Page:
Saturday, August 21, 2021


Most of us, for one reason or another, want to know “what comes next”. There are many wrong ways of going about this. We can, for instance, take our expectations for the future ‘on trust’ from others, or we can simply assume (meaning hope) that the future will be what we want it to be.

The only effective way of forming rational expectations, though, is to follow a ‘path of reason’ from “what we know” (about the present) to “what we want to know” (about the future).

The original plan here was to try to encompass this within a single discussion. Practicality, though, suggests that we tackle this in two or three stages.

This first instalment starts with “what we know”.

This turns out to be rather a lot.

We know, for example, that the economy is an energy system. This knowledge identifies an equation which expresses the conversion of energy into material prosperity.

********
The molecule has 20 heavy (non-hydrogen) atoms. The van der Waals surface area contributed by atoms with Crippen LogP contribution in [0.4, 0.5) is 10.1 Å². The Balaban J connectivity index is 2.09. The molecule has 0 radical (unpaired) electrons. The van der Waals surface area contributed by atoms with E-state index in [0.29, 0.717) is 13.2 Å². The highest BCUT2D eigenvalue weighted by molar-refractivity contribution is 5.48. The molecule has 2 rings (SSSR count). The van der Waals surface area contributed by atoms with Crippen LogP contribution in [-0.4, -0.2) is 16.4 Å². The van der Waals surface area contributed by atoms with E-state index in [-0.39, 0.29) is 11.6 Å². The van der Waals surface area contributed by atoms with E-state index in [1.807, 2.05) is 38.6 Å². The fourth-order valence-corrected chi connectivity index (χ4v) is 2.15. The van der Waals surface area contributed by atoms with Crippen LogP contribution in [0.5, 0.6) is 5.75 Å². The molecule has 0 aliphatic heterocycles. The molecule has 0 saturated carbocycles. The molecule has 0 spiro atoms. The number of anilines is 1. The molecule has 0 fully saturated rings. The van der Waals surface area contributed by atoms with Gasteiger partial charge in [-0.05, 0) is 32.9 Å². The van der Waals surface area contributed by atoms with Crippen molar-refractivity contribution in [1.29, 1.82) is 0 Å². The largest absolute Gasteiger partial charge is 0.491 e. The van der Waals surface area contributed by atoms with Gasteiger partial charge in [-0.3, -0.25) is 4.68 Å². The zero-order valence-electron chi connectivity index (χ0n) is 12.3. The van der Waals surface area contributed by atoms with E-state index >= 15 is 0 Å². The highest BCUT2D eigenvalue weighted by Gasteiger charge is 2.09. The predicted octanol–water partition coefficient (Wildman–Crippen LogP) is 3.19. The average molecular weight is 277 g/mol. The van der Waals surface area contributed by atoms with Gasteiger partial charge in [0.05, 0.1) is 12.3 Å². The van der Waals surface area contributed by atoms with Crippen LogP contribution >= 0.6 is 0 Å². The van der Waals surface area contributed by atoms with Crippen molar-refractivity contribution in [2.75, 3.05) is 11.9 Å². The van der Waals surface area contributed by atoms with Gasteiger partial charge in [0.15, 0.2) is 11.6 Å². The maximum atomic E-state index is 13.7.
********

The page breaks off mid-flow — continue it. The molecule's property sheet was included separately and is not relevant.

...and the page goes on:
We know, further, that this is a constrained equation. The constraints on our conversion of energy into prosperity are set (a) by the physical characteristics of energy resources, and (b) by the limits of environmental tolerance.

This knowledge enables us to clear the ground by dismissing the fallacy of the infinite. Infinite growth isn’t feasible on a finite planet and within a finite ecosphere.

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